earner"  to make  an  evaluation of  the  employment  status of  the                                                            
principal wage  earner.  The court has not asked the  legislature to                                                            
change the  law, it has only  said this is  what DHSS must  do under                                                            
the existing law.                                                                                                               
SENATOR WARD  commented that DHSS  must write new regulations  then.                                                            
MS. BOMENGEN said it will  and it will have to analyze each family's                                                            
relative unemployment status.                                                                                                   
CHAIRWOMAN GREEN asked  Mr. Nordlund and Ms. Bomengen to provide the                                                            
committee with  a definition of Native villages and  she asked for a                                                            
side-by-side  comparison  of  the two  versions  of the  bill.   She                                                            
commented  that  the less  language  that must  be added  to  create                                                            
additional  exceptions  the better,  and that  it is  her intent  to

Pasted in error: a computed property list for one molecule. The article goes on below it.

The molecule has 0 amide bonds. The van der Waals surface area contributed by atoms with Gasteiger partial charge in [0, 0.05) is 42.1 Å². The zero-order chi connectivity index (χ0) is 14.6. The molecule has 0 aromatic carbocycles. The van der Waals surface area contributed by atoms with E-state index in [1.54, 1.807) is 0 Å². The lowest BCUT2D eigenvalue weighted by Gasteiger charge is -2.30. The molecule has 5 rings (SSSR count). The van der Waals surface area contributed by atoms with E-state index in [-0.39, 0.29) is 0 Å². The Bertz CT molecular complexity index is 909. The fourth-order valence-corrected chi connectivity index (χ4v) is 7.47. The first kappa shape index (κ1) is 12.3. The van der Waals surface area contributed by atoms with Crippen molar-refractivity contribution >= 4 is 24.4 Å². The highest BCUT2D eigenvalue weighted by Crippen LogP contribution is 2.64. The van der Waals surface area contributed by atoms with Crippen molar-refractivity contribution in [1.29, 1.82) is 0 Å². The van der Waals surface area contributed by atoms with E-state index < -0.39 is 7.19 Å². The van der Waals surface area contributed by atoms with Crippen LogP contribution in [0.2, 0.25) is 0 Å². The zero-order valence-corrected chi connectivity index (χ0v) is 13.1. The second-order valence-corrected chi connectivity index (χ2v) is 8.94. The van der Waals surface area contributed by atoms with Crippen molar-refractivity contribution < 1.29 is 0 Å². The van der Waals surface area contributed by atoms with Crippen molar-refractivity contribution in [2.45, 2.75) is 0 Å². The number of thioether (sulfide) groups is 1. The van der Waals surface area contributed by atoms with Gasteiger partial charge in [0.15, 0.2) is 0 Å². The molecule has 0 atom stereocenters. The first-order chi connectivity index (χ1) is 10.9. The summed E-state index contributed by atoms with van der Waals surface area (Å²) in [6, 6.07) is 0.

perfect that language.                                                                                                          
SENATOR WARD asked,  regarding the people who will  never be able to                                                            
get off of public  assistance, at what point in time  they should be                                                            
transferred  to another  program.  He  asked if  there has been  any                                                            
discussion about other  possible programs that might be addressed in                                                            
this bill.                                                                                                                      
MR. NORDLUND  said a  number of states  have done  that.  Some  ATAP                                                            
clients  have  disabilities  or incapacities   that are  not  severe                                                            
enough to  qualify for social  security income  but they are  severe                                                            
enough to prevent those  clients from holding a job.  He agrees that                                                            
finding a way to transfer  those clients to a different program is a                                                            
good idea that  needs to be explored  as DHSS learns more  about how                                                            
many  clients  will  fall in  this  category.    For now,  they  can                                                            
continue to be served under  ATAP as long as there is room under the                                                            
cap but  as more people  hit the  60 month limit,  that cap  will be                                                            

Document Name Date/Time Subjects